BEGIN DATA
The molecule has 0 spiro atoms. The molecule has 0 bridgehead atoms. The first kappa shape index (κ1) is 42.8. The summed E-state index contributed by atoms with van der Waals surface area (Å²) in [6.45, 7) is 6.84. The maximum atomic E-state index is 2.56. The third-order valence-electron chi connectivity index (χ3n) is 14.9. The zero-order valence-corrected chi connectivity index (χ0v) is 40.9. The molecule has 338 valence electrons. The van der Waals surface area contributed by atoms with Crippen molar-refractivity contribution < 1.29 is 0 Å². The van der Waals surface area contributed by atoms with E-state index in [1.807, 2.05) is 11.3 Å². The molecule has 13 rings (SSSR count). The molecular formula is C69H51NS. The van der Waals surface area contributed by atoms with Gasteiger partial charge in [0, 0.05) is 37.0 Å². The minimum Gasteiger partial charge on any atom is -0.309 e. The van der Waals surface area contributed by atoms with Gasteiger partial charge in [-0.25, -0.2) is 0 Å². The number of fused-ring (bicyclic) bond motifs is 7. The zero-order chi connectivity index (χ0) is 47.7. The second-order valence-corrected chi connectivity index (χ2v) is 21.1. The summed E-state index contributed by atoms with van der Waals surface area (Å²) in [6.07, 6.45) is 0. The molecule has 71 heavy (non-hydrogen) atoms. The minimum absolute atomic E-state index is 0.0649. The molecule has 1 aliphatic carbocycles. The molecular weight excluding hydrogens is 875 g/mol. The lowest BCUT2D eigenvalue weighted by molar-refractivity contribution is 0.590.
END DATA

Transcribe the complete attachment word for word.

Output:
The molecule has 0 spiro atoms. The molecule has 0 bridgehead atoms. The first kappa shape index (κ1) is 42.8. The summed E-state index contributed by atoms with van der Waals surface area (Å²) in [6.45, 7) is 6.84. The maximum atomic E-state index is 2.56. The third-order valence-electron chi connectivity index (χ3n) is 14.9. The zero-order valence-corrected chi connectivity index (χ0v) is 40.9. The molecule has 338 valence electrons. The van der Waals surface area contributed by atoms with Crippen molar-refractivity contribution < 1.29 is 0 Å². The van der Waals surface area contributed by atoms with E-state index in [1.807, 2.05) is 11.3 Å². The molecule has 13 rings (SSSR count). The molecular formula is C69H51NS. The van der Waals surface area contributed by atoms with Gasteiger partial charge in [0, 0.05) is 37.0 Å². The minimum Gasteiger partial charge on any atom is -0.309 e. The van der Waals surface area contributed by atoms with Gasteiger partial charge in [-0.25, -0.2) is 0 Å². The number of fused-ring (bicyclic) bond motifs is 7. The zero-order chi connectivity index (χ0) is 47.7. The second-order valence-corrected chi connectivity index (χ2v) is 21.1. The summed E-state index contributed by atoms with van der Waals surface area (Å²) in [6.07, 6.45) is 0. The molecule has 71 heavy (non-hydrogen) atoms. The minimum absolute atomic E-state index is 0.0649. The molecule has 1 aliphatic carbocycles. The molecular weight excluding hydrogens is 875 g/mol. The lowest BCUT2D eigenvalue weighted by molar-refractivity contribution is 0.590.